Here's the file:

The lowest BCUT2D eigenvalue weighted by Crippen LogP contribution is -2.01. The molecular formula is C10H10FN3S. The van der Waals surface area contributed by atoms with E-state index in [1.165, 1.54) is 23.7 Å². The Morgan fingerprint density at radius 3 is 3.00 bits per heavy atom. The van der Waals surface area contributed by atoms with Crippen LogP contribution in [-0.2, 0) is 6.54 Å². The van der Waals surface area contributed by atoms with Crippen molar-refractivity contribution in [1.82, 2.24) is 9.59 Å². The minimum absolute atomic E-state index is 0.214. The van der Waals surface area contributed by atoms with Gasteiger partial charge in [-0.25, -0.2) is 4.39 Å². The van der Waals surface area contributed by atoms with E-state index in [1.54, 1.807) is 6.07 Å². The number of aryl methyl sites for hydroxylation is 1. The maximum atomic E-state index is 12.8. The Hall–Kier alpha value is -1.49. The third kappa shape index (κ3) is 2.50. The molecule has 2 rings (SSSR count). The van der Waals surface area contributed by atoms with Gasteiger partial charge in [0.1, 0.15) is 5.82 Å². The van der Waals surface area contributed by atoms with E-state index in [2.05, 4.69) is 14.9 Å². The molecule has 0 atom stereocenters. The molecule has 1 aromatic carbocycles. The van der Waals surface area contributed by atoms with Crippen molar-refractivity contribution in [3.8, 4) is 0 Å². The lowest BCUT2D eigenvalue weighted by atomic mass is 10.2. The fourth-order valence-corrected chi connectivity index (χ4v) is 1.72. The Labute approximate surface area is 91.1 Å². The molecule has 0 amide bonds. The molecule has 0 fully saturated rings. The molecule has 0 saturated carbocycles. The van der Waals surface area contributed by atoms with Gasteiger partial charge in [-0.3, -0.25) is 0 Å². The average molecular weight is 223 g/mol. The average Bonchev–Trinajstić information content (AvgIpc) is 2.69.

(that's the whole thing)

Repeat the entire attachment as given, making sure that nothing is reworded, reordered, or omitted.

The lowest BCUT2D eigenvalue weighted by Crippen LogP contribution is -2.01. The molecular formula is C10H10FN3S. The van der Waals surface area contributed by atoms with E-state index in [1.165, 1.54) is 23.7 Å². The Morgan fingerprint density at radius 3 is 3.00 bits per heavy atom. The van der Waals surface area contributed by atoms with Crippen LogP contribution in [-0.2, 0) is 6.54 Å². The van der Waals surface area contributed by atoms with Crippen molar-refractivity contribution in [1.82, 2.24) is 9.59 Å². The minimum absolute atomic E-state index is 0.214. The van der Waals surface area contributed by atoms with Gasteiger partial charge in [-0.25, -0.2) is 4.39 Å². The van der Waals surface area contributed by atoms with E-state index in [1.54, 1.807) is 6.07 Å². The number of aryl methyl sites for hydroxylation is 1. The maximum atomic E-state index is 12.8. The Hall–Kier alpha value is -1.49. The third kappa shape index (κ3) is 2.50. The molecule has 2 rings (SSSR count). The van der Waals surface area contributed by atoms with Gasteiger partial charge in [0.1, 0.15) is 5.82 Å². The van der Waals surface area contributed by atoms with E-state index in [2.05, 4.69) is 14.9 Å². The molecule has 0 atom stereocenters. The molecule has 1 aromatic carbocycles. The van der Waals surface area contributed by atoms with Crippen molar-refractivity contribution in [3.8, 4) is 0 Å². The lowest BCUT2D eigenvalue weighted by atomic mass is 10.2. The fourth-order valence-corrected chi connectivity index (χ4v) is 1.72. The Labute approximate surface area is 91.1 Å². The molecule has 0 amide bonds. The molecule has 0 fully saturated rings. The molecule has 0 saturated carbocycles. The van der Waals surface area contributed by atoms with Gasteiger partial charge in [-0.3, -0.25) is 0 Å². The average molecular weight is 223 g/mol. The average Bonchev–Trinajstić information content (AvgIpc) is 2.69.